Although some historians, documentarians, ethnomusicologists, scholars and writers recognise the existence of Queen Silomo as Princess Magogo’s mother, they do so in passing. Very few people note that Queen Silomo composed poetry for her children. This was a common practice among isiZulu speakers, wherein mothers devised poems called izangelo for their newborns. 

In her PhD thesis “Perceived Oppression of Women in Zulu Folklore: A Feminist Critique”, Norma Masuku frames izangelo in this manner: “These praises are recited by a mother when she is with a group of married women on a social occasion. In some cases, women have a special song that is sung after the praise poem. The poems are also recited by the mother to her child in the homestead, where the hidden complaints would carry particular weight. The mother is in [a] sense reciting the praise poem to and for her child, but she is also reciting it for the benefit of whoever else may be listening; if the persons referred to indirectly in the poem hear it, so much the better. The poem, however, is also recited long after infancy, on any occasion when a mother wishes to express, publicly or privately, the emotions of joy, pride or gratitude to her child”.

Considering Masuku’s claims, it is evident that when Princess Magogo was an infant (and well beyond that stage) — a scene that is hard to envisage in light of how Princess Magogo is often spoken of as a grown woman — her mother was already reciting poetry around her and to her. And because ugubhu was/is an instrument that was played mostly by women, it is not far-fetched to imagine countless instances where Queen Silomo sang about and for her daughter, who would herself become a singer, poet, instrumentalist and an all-round artist. 

As suggested by Masuku, izangelo (and probably even the songs) that were performed by Queen Silomo were self-reflexive texts that reflected on her lived experiences. It was through these sonic works that Queen Silomo struggled against erasure.

The song Ngibambeni, Ngibambeni (from the album The Zulu Songs of Princess Constance Magogo KaDinuzulu) is a testament to the value of women in the lives of isiZulu-speaking societies. This sonic text that Princess Magogo said she learned as a young girl is predominantly understood to be a love song that is wholly dedicated to her husband (see Rycroft and others who cite him). However, the call “Ngibambeni, ngibambeni bomama!” communicates much more.

To conceive of this generational song as simply a dedication to the man Princess Magogo loved is a Hollywood-esque, couple-focused reading of this text. Although the songs found on her album are framed as “The Zulu Songs of Princess Constance Magogo KaDinuzulu”, it is critical to note that Princess Magogo herself admitted that she did not know the composers of some of the songs she sang, even though they had become primarily associated with her repertoire.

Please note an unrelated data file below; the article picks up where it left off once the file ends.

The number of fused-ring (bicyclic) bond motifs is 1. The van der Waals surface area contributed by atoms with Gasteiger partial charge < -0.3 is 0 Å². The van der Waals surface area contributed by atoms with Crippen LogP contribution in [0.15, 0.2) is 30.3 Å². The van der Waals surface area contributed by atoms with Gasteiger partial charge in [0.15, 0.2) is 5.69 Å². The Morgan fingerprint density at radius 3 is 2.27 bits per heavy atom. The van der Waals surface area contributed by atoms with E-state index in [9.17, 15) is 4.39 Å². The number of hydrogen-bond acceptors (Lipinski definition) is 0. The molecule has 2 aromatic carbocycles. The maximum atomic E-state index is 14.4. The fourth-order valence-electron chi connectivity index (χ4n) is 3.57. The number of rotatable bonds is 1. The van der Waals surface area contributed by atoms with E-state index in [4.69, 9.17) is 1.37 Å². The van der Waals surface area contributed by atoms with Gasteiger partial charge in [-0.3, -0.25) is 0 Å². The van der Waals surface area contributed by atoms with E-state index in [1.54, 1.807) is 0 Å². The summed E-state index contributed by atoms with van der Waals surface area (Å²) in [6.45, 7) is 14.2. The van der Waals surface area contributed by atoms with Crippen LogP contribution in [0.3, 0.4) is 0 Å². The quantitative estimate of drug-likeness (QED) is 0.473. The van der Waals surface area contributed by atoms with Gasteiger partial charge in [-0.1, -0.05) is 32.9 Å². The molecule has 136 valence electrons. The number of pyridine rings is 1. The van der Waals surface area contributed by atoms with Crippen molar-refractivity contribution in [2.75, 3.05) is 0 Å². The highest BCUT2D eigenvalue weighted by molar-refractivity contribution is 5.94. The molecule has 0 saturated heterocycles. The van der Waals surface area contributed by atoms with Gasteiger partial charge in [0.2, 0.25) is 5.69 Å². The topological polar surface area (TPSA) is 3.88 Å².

What is crucial about Ngibambeni, Ngibambeni is the invocation of older women while a young woman is in the throes of love. In the case of Princess Magogo, these women may be her grandmothers (whom scholars identify only as King Cetshwayo kaMpande’s widows), her mother and her mother’s co-wives (who are mostly unnamed). 

Therefore, although this song is indeed about a young woman omuka nomoya out of being carried away by the overwhelming feeling of love for a young man she’s fallen for, it is the older women in her life that she calls upon for rootedness. It is these women … omama … ogogo … who she relies upon.

This is no surprise, considering the academic Babalwa Magoqwana’s conception of omakhulu or ogogo as “institution[s] of knowledge that transfer … not only ‘history’ through iintsomi [folktales]” but also “bod[ies] of indigenous knowledge that store …  transfer … and disseminate … knowledge and values” (see Magoqwana’s chapter in the book, Whose History Counts: Decolonising Precolonial African Historiography). 

In the context of the song sung by Princess Magogo, the idea of “umama” goes beyond the biological. In addition, the mothers who Princess Magogo calls out to are not just “Zulu” women: they are isiZulu-speaking women who come from multiple clans (with histories that precede the Shakan era), as seen in the genealogy of her mother, who comes from the Mdlaloses.

As aptly captured by Xaba, the story of Princess Magogo is one of many women. Her love songs (referred to by Princess Magogo as amahubo othando) are not just for the men in her life; they are also “songprints” (as seen in the work of Marie Rosalie Jorritsma), which speak in a dialect that touches on the multisensory experiences of Blackwomen.